What Interest Rates Apply for late Payment of Corporation Tax to HMRC?
If you can’t pay your corporation tax, HMRC late payment interest for begins on the day the tax should have been paid and ends on the day the unpaid tax is settled. Interest penalty is charged automatically but only on the debt itself, not the interest that follows.For a full list of the latest interest rates you can visit HMRC’s page here.
What are the Interest Rates for Tax year 2016?
- Late payment interest rate – 2.75% from 23 August 2016
- Repayment interest rate – 0.5% from 29 September 2009
Is Late Payment Interest Tax Deductible?
This interest penalty is tax deductible for corporation tax purposes, meaning it can be included as an expense in company accounts for the tax year in question.
What if You’re Paying your Corporation Tax in Instalments?
For larger businesses making a profit of more than 1.5 million, corporation tax will customarily be paid in instalments. The means of payment, in this case, makes no difference to a company’s liability for late payments on unpaid tax. Interest on any late instalment payment penalties applies from each of the instalment payment due dates though it’s worth noting that it isn’t calculated until after the accounting period (nine months and one day after the end of the accounting period.) Also, one of the following two things should have occurred:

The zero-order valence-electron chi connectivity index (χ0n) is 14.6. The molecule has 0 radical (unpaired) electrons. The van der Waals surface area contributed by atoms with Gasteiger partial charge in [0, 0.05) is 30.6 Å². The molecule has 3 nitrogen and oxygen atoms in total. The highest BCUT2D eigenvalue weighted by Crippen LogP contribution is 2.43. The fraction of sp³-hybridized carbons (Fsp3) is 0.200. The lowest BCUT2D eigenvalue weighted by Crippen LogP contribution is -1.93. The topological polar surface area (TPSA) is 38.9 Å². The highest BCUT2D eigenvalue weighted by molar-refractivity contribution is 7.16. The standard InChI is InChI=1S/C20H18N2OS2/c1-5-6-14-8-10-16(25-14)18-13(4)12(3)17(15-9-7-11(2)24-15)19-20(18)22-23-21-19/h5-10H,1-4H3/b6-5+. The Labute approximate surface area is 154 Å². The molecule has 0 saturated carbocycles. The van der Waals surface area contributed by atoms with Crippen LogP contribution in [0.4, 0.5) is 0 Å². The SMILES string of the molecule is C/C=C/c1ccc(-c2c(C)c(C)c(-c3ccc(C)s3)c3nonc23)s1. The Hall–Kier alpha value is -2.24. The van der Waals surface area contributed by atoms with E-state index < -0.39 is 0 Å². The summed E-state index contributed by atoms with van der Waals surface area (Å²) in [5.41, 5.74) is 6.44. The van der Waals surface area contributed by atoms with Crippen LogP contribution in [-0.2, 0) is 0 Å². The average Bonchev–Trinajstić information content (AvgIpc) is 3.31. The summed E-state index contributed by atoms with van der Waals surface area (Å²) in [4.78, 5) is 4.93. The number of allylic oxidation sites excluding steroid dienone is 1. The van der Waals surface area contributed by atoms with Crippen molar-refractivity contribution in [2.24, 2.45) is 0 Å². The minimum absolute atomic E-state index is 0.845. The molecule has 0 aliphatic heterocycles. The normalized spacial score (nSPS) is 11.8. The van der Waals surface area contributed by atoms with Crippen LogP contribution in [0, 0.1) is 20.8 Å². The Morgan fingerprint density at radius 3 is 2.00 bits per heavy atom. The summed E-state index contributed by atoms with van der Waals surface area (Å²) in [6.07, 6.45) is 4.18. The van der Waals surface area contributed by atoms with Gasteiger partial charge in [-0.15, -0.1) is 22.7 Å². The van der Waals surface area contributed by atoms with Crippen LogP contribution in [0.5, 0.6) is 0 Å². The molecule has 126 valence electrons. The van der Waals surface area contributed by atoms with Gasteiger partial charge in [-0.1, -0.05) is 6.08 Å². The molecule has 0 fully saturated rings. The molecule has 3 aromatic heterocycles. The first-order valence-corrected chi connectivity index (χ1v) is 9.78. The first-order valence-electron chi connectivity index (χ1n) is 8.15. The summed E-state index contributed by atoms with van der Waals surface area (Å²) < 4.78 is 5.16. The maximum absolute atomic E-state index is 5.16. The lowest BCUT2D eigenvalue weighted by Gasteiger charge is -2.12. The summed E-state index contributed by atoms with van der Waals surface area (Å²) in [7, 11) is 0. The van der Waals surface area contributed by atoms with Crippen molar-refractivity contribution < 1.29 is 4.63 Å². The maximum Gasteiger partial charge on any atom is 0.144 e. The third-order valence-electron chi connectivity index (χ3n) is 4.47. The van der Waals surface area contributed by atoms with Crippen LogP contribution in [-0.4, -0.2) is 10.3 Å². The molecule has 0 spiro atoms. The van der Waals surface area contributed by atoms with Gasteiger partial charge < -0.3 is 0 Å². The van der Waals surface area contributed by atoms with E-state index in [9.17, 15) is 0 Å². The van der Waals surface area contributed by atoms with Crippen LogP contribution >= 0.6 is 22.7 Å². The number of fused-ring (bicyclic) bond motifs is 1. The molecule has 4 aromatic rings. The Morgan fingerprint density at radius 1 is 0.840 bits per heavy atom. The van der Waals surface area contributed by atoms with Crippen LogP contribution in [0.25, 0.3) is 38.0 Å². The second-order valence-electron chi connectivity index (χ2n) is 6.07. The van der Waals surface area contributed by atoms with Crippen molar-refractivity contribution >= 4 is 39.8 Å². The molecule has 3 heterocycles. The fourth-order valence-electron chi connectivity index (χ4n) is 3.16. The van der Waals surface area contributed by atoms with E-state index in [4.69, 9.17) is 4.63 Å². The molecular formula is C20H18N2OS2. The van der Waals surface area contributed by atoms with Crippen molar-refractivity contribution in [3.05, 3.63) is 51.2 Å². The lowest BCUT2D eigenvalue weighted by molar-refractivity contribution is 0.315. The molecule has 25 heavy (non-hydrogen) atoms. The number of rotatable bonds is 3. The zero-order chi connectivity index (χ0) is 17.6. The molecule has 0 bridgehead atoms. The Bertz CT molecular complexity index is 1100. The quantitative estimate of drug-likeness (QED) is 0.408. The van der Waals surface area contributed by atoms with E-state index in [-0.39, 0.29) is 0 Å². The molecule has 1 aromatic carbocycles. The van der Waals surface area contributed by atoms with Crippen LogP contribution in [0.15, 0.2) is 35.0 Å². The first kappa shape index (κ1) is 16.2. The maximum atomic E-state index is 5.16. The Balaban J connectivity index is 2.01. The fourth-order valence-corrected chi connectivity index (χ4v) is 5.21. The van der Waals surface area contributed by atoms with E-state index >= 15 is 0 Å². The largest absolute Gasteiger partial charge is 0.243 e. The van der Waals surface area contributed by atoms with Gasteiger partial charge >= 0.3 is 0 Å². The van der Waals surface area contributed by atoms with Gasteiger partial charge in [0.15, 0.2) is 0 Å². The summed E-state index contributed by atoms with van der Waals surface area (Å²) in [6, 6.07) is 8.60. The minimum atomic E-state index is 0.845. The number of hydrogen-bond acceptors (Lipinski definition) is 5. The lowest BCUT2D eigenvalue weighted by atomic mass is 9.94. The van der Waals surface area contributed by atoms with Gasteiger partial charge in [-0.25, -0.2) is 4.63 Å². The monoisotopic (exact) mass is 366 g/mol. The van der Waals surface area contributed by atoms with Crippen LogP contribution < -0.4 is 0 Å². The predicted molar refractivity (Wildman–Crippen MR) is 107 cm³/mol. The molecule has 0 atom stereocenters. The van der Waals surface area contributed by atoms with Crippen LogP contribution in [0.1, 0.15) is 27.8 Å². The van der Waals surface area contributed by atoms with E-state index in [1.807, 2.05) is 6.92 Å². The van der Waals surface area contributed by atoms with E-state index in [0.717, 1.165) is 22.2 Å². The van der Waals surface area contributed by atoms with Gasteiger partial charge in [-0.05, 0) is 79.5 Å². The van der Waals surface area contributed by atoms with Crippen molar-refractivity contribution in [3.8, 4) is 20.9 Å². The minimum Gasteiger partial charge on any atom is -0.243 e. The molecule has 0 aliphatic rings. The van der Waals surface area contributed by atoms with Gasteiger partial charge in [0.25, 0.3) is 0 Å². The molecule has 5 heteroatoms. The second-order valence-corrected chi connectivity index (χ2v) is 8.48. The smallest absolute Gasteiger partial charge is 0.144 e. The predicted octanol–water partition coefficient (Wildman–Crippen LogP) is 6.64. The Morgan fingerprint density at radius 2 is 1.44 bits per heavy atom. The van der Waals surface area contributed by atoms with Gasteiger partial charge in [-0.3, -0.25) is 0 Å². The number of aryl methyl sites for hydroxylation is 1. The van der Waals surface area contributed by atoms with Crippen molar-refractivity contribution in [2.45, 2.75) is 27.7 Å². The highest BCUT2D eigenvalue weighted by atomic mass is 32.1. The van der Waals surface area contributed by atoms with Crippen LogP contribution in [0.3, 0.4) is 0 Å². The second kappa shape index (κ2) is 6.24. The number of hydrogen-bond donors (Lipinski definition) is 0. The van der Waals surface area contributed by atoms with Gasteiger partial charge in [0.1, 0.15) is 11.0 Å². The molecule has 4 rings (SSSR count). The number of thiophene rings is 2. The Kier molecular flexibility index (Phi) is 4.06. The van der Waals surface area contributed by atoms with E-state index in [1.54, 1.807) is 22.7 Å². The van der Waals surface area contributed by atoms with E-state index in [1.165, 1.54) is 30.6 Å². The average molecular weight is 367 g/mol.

- The submission of a company tax return
- If a return was not submitted on time, HMRC would have made a determination on tax liability.
There are two Interest Rates for late Payment on Corporation Tax Instalments:
- The lower rate (aka debit interest) runs from each of the instalment payment due dates to the normal due date (nine months and one day from the end of the accounting period)
- The higher rate runs after the normal due date.
Can you Object to Paying Interest on your Corporation Tax?
Appealing against an interest charge penalty isn’t possible. However, if you feel there has been a mistake in the calculation, then you are free to make a legitimate objection against your tax return.
Author: Mike Smith